I was a teacher for 30 years… well technically just over 29 years of service according to the retirement board, but close enough. I am still working to support teaching and learning in a community college.
At multiple times over my career, I experienced burn-out. I know it well. I empathize with those who are still working in k-12.
I am going to share strategies that helped me avoid burnout for the last two decades of my career. Please do not assume I am recommending these to anyone. Please do not assume I am blaming anyone for being burned out. My sole purpose in writing this blog is to share these strategies that worked for me. I also must admit these did not prevent me from being frustrated (no, I was pissed off) by what I saw happening to the schools about which I cared, and I left many schools after adopting these strategies.
In general, my approach to avoiding burnout focused on three strategies:
1) Leave the “busy work” at work. The first year our school imposed a pay cut several of us decided to stop taking work home to grade. (Actually, the superintendent announced in the newspaper the budget contained no money for pay raises, before negotiations were complete; she—of course—kept her pay raise that “had been negotiated.”) Grading is one of the stressful parts of being a teacher, and the interesting outcome is that several of us adopted much different assignments and grading. We gave fewer assignments and (I was a math teacher at the time) more complex problems.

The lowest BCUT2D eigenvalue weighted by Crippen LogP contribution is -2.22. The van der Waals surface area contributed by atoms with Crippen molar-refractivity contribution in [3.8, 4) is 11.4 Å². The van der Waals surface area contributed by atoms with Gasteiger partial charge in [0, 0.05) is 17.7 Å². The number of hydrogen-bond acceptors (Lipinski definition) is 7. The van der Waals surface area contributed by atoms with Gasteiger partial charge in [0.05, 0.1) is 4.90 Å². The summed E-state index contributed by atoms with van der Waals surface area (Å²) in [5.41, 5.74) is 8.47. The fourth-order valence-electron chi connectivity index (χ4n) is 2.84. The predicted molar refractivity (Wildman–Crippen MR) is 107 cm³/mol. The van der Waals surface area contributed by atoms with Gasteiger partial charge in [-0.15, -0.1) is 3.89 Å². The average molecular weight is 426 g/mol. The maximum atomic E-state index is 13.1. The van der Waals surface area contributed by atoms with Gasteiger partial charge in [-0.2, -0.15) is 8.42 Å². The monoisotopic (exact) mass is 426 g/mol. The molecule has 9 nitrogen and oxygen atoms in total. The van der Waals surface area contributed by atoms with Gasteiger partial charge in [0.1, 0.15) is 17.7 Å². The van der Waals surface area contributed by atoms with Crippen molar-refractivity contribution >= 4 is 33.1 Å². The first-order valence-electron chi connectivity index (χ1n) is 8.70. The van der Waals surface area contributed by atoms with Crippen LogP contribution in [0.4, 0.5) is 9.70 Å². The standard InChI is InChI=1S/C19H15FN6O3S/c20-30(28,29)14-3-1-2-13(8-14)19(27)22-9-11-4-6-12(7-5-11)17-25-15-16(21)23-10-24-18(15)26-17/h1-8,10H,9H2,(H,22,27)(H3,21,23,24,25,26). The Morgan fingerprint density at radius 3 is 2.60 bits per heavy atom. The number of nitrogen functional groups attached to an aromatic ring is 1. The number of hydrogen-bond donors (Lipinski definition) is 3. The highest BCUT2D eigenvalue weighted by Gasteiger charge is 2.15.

2) Do the “fun” parts of teaching at home. We all entered teaching for a reason. We value what we teach, and we enjoy the challenge of helping others connect with what we value. If you are going to think about work at home, make sure it is something you enjoy. Read, think, plan—but don’t include learning outcomes or assessments in your plans. Learn about your field and think about how to share it.
3) Find others who will push you. I was lucky enough to find a couple of different groups of educators who were like-minded and accepted me into their community and pushed me to get better. These professionals (some of whom are still my colleagues, but on social media).
I am not sure my strategies will work today. Education has changed. Education is under attack. Perhaps my strategies will help someone, but I am not optimistic.